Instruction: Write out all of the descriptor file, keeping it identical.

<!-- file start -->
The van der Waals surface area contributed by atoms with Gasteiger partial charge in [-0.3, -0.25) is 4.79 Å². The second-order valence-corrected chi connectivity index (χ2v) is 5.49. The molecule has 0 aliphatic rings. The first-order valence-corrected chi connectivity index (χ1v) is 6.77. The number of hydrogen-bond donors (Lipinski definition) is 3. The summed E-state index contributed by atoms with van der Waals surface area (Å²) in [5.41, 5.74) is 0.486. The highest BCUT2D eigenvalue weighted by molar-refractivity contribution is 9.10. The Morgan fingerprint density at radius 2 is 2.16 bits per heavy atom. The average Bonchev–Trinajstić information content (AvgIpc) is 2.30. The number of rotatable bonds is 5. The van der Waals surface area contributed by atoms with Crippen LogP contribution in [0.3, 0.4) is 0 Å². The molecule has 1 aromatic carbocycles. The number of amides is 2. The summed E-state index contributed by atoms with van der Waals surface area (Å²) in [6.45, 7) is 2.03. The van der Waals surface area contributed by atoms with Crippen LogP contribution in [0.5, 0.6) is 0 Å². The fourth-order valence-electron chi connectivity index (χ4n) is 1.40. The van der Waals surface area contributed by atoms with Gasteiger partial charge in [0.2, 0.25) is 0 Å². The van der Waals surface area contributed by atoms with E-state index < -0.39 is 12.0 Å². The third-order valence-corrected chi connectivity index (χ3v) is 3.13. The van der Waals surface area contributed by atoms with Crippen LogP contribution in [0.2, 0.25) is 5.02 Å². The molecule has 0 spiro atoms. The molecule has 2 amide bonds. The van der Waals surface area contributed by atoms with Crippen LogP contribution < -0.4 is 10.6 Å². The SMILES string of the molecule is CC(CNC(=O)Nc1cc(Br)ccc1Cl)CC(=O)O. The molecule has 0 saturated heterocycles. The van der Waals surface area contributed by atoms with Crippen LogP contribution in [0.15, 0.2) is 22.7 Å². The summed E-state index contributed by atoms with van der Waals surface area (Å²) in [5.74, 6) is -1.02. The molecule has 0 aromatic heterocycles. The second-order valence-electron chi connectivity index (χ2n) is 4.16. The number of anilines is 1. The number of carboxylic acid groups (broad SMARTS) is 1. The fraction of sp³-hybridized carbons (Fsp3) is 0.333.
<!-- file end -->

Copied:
The van der Waals surface area contributed by atoms with Gasteiger partial charge in [-0.3, -0.25) is 4.79 Å². The second-order valence-corrected chi connectivity index (χ2v) is 5.49. The molecule has 0 aliphatic rings. The first-order valence-corrected chi connectivity index (χ1v) is 6.77. The number of hydrogen-bond donors (Lipinski definition) is 3. The summed E-state index contributed by atoms with van der Waals surface area (Å²) in [5.41, 5.74) is 0.486. The highest BCUT2D eigenvalue weighted by molar-refractivity contribution is 9.10. The Morgan fingerprint density at radius 2 is 2.16 bits per heavy atom. The average Bonchev–Trinajstić information content (AvgIpc) is 2.30. The number of rotatable bonds is 5. The van der Waals surface area contributed by atoms with Crippen LogP contribution in [0.3, 0.4) is 0 Å². The molecule has 1 aromatic carbocycles. The number of amides is 2. The summed E-state index contributed by atoms with van der Waals surface area (Å²) in [6.45, 7) is 2.03. The van der Waals surface area contributed by atoms with Crippen LogP contribution in [0.5, 0.6) is 0 Å². The fourth-order valence-electron chi connectivity index (χ4n) is 1.40. The van der Waals surface area contributed by atoms with Gasteiger partial charge in [0.2, 0.25) is 0 Å². The van der Waals surface area contributed by atoms with E-state index < -0.39 is 12.0 Å². The third-order valence-corrected chi connectivity index (χ3v) is 3.13. The van der Waals surface area contributed by atoms with Crippen LogP contribution in [0.2, 0.25) is 5.02 Å². The molecule has 0 spiro atoms. The molecule has 2 amide bonds. The van der Waals surface area contributed by atoms with Crippen LogP contribution < -0.4 is 10.6 Å². The SMILES string of the molecule is CC(CNC(=O)Nc1cc(Br)ccc1Cl)CC(=O)O. The molecule has 0 saturated heterocycles. The van der Waals surface area contributed by atoms with Crippen LogP contribution in [0.15, 0.2) is 22.7 Å². The summed E-state index contributed by atoms with van der Waals surface area (Å²) in [5.74, 6) is -1.02. The molecule has 0 aromatic heterocycles. The second-order valence-electron chi connectivity index (χ2n) is 4.16. The number of anilines is 1. The number of carboxylic acid groups (broad SMARTS) is 1. The fraction of sp³-hybridized carbons (Fsp3) is 0.333.